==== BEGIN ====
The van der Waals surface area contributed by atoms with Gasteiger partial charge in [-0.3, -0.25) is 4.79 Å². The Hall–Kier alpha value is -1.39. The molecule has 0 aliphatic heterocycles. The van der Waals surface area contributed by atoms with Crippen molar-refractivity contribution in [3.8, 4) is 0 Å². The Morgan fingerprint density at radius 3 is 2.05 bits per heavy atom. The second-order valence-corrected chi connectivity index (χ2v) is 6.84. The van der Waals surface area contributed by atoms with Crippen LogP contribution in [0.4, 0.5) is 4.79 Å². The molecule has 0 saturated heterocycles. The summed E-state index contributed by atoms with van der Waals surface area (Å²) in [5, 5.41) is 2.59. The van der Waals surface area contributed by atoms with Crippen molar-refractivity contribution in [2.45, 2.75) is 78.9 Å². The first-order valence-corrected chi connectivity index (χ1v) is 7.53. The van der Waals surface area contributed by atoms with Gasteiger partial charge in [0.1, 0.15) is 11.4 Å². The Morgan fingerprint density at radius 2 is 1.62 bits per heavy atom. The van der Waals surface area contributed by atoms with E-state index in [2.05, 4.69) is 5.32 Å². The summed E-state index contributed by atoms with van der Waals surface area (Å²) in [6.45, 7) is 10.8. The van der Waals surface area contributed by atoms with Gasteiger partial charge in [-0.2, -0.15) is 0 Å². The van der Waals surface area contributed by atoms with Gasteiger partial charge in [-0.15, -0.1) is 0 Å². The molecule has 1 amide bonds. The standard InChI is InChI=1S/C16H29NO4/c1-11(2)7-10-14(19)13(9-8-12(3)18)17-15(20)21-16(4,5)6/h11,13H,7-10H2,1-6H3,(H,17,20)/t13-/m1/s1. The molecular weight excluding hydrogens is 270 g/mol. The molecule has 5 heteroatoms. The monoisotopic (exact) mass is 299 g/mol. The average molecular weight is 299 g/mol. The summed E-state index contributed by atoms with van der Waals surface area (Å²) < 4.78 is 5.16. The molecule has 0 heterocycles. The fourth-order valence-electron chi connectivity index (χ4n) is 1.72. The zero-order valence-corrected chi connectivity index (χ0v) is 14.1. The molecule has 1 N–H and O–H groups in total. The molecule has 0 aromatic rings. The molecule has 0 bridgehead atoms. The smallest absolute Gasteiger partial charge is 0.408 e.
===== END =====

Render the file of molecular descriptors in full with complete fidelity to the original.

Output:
The van der Waals surface area contributed by atoms with Gasteiger partial charge in [-0.3, -0.25) is 4.79 Å². The Hall–Kier alpha value is -1.39. The molecule has 0 aliphatic heterocycles. The van der Waals surface area contributed by atoms with Crippen molar-refractivity contribution in [3.8, 4) is 0 Å². The Morgan fingerprint density at radius 3 is 2.05 bits per heavy atom. The second-order valence-corrected chi connectivity index (χ2v) is 6.84. The van der Waals surface area contributed by atoms with Crippen LogP contribution in [0.4, 0.5) is 4.79 Å². The molecule has 0 saturated heterocycles. The summed E-state index contributed by atoms with van der Waals surface area (Å²) in [5, 5.41) is 2.59. The van der Waals surface area contributed by atoms with Crippen molar-refractivity contribution in [2.45, 2.75) is 78.9 Å². The first-order valence-corrected chi connectivity index (χ1v) is 7.53. The van der Waals surface area contributed by atoms with Gasteiger partial charge in [0.1, 0.15) is 11.4 Å². The Morgan fingerprint density at radius 2 is 1.62 bits per heavy atom. The van der Waals surface area contributed by atoms with E-state index in [2.05, 4.69) is 5.32 Å². The summed E-state index contributed by atoms with van der Waals surface area (Å²) in [6.45, 7) is 10.8. The van der Waals surface area contributed by atoms with Gasteiger partial charge in [-0.2, -0.15) is 0 Å². The van der Waals surface area contributed by atoms with Gasteiger partial charge in [-0.15, -0.1) is 0 Å². The molecule has 1 amide bonds. The standard InChI is InChI=1S/C16H29NO4/c1-11(2)7-10-14(19)13(9-8-12(3)18)17-15(20)21-16(4,5)6/h11,13H,7-10H2,1-6H3,(H,17,20)/t13-/m1/s1. The molecular weight excluding hydrogens is 270 g/mol. The molecule has 5 heteroatoms. The monoisotopic (exact) mass is 299 g/mol. The average molecular weight is 299 g/mol. The summed E-state index contributed by atoms with van der Waals surface area (Å²) < 4.78 is 5.16. The molecule has 0 heterocycles. The fourth-order valence-electron chi connectivity index (χ4n) is 1.72. The zero-order valence-corrected chi connectivity index (χ0v) is 14.1. The molecule has 1 N–H and O–H groups in total. The molecule has 0 aromatic rings. The molecule has 0 bridgehead atoms. The smallest absolute Gasteiger partial charge is 0.408 e.